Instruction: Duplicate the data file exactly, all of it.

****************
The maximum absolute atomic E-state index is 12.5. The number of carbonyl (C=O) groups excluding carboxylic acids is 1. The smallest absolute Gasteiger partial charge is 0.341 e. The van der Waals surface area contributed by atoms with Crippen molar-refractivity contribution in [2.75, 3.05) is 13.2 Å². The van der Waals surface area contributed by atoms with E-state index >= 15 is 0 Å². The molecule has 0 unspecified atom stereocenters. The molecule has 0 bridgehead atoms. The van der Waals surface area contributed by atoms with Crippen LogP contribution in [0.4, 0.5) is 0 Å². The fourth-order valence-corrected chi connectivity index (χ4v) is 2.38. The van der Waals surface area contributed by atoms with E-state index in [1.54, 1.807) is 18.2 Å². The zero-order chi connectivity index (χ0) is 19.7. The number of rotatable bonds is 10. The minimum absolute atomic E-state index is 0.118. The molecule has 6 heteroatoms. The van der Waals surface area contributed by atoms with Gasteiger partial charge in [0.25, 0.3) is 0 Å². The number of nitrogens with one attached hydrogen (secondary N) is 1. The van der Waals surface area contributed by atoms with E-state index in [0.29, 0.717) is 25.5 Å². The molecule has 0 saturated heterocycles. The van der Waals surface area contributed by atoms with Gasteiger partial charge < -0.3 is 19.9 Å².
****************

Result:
The maximum absolute atomic E-state index is 12.5. The number of carbonyl (C=O) groups excluding carboxylic acids is 1. The smallest absolute Gasteiger partial charge is 0.341 e. The van der Waals surface area contributed by atoms with Crippen molar-refractivity contribution in [2.75, 3.05) is 13.2 Å². The van der Waals surface area contributed by atoms with E-state index >= 15 is 0 Å². The molecule has 0 unspecified atom stereocenters. The molecule has 0 bridgehead atoms. The van der Waals surface area contributed by atoms with Crippen LogP contribution in [0.4, 0.5) is 0 Å². The fourth-order valence-corrected chi connectivity index (χ4v) is 2.38. The van der Waals surface area contributed by atoms with E-state index in [1.54, 1.807) is 18.2 Å². The zero-order chi connectivity index (χ0) is 19.7. The number of rotatable bonds is 10. The minimum absolute atomic E-state index is 0.118. The molecule has 6 heteroatoms. The van der Waals surface area contributed by atoms with Gasteiger partial charge in [0.25, 0.3) is 0 Å². The number of nitrogens with one attached hydrogen (secondary N) is 1. The van der Waals surface area contributed by atoms with E-state index in [0.29, 0.717) is 25.5 Å². The molecule has 0 saturated heterocycles. The van der Waals surface area contributed by atoms with Gasteiger partial charge < -0.3 is 19.9 Å².